In a recent blog post, Robert Bruce exploded five myths about reading. Bruce proposed that we can learn from fiction, we all have time for reading, reading is an important activity, our opinions about books we read matter, and real reading doesn’t depend upon genre.
The myths about reading reminded me of some myths about books and buying them that we hear in the bookshop regularly. Here are some common book-buying myths:
- Buying books is a temptation one should always resist. Most staff at Crux can sympathize with the idea that buying books is a temptation. Books, however, are not inherently bad for you, like junk food. Reading books has been known to feed your soul. Feeding your soul is a good thing, not something to resist. Buying books is, therefore, sometimes a soul-feeding activity that should be embraced.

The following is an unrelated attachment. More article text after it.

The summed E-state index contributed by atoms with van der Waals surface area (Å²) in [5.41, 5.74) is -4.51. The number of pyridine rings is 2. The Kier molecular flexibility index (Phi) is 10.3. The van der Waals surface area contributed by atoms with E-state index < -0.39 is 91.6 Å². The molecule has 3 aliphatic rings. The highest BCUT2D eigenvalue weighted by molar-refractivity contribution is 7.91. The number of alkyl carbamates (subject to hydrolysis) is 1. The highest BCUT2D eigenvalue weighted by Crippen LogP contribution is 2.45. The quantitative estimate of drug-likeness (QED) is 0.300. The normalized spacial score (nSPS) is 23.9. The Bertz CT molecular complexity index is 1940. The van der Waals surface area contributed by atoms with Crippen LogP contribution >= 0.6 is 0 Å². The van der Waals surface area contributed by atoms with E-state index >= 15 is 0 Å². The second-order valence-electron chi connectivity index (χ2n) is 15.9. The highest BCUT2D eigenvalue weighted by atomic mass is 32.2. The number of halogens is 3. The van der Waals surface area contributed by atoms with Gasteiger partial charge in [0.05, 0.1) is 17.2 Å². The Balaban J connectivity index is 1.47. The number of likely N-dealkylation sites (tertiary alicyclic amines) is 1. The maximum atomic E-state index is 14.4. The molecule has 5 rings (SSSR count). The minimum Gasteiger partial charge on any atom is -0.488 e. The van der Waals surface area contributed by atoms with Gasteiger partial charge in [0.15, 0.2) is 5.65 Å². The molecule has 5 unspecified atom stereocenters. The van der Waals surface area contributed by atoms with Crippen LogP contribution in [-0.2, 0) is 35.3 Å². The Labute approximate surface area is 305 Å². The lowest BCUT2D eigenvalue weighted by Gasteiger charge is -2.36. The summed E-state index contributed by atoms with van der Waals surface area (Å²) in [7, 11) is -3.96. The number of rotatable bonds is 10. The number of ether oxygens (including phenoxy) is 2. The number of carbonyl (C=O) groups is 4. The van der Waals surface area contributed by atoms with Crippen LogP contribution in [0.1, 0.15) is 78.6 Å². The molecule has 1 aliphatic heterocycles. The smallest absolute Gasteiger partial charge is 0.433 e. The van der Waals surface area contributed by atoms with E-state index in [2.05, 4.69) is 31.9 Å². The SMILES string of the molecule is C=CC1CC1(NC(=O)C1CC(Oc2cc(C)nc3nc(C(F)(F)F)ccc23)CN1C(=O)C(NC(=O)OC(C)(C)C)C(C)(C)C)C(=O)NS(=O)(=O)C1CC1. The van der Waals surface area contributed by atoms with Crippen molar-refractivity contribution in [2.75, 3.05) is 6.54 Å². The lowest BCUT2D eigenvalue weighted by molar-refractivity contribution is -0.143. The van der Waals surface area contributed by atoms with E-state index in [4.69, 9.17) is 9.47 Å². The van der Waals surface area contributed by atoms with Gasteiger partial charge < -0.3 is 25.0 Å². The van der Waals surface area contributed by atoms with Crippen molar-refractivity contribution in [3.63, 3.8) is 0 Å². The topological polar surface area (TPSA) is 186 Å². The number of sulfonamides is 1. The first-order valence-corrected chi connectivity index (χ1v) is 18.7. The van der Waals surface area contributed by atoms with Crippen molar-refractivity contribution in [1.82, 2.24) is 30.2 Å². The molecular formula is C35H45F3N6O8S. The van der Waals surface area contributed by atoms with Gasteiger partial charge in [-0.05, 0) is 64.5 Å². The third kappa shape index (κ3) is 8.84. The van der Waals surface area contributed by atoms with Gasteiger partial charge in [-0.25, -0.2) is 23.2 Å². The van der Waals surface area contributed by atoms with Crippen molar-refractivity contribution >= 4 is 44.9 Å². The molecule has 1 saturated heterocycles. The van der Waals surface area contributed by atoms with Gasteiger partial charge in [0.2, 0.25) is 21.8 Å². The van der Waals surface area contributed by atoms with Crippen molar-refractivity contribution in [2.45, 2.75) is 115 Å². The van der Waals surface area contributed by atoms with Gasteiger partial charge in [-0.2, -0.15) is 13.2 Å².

- Books are too expensive. What are you comparing the price of a book to? At an hourly rate, books are excellent entertainment value. Further, books can be invaluable companions over a long period of time. They are soul food (see above). It is true that some books are expensive. Many are worth the price. Reviews and personal recommendations can help you choose which are worth adding to your library.
- I don’t have time for reading. What is important? If you think that reading is important, you can make time for it. One regular Crux patron, a busy priest in an urban parish, reads many books by setting aside time at the end of the day. Books refresh and restore her for the next day in ministry.
What prevents you from buying and reading books?
Nothing prevents me from buying and reading books. What prevents me from buying and reading CERTAIN books is price–and obviously that I’m not interested. I’ve primarily been buying e-books lately due to budget constraints. But I always make sure I’m reading something because it also helps me develop as a writer.